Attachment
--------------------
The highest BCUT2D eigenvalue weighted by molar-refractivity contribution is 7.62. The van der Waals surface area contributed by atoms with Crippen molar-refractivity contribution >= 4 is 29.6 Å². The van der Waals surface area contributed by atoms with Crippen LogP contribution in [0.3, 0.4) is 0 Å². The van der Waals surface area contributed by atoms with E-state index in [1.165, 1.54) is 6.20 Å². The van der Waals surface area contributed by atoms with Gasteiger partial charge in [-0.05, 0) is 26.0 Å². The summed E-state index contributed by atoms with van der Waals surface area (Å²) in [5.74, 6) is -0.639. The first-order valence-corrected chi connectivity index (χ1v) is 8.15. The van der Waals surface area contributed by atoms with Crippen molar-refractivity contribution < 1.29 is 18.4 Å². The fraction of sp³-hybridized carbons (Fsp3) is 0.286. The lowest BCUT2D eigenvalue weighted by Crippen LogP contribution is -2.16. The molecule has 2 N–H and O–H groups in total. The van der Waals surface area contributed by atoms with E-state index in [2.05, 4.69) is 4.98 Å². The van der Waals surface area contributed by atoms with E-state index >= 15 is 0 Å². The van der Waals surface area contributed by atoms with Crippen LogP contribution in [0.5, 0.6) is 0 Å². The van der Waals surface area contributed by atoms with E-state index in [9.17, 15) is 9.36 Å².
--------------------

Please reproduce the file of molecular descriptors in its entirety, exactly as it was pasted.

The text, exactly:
The highest BCUT2D eigenvalue weighted by molar-refractivity contribution is 7.62. The van der Waals surface area contributed by atoms with Crippen molar-refractivity contribution >= 4 is 29.6 Å². The van der Waals surface area contributed by atoms with Crippen LogP contribution in [0.3, 0.4) is 0 Å². The van der Waals surface area contributed by atoms with E-state index in [1.165, 1.54) is 6.20 Å². The van der Waals surface area contributed by atoms with Gasteiger partial charge in [-0.05, 0) is 26.0 Å². The summed E-state index contributed by atoms with van der Waals surface area (Å²) in [5.74, 6) is -0.639. The first-order valence-corrected chi connectivity index (χ1v) is 8.15. The van der Waals surface area contributed by atoms with Crippen molar-refractivity contribution < 1.29 is 18.4 Å². The fraction of sp³-hybridized carbons (Fsp3) is 0.286. The lowest BCUT2D eigenvalue weighted by Crippen LogP contribution is -2.16. The molecule has 2 N–H and O–H groups in total. The van der Waals surface area contributed by atoms with E-state index in [2.05, 4.69) is 4.98 Å². The van der Waals surface area contributed by atoms with E-state index >= 15 is 0 Å². The van der Waals surface area contributed by atoms with Crippen LogP contribution in [0.5, 0.6) is 0 Å². The van der Waals surface area contributed by atoms with E-state index in [9.17, 15) is 9.36 Å².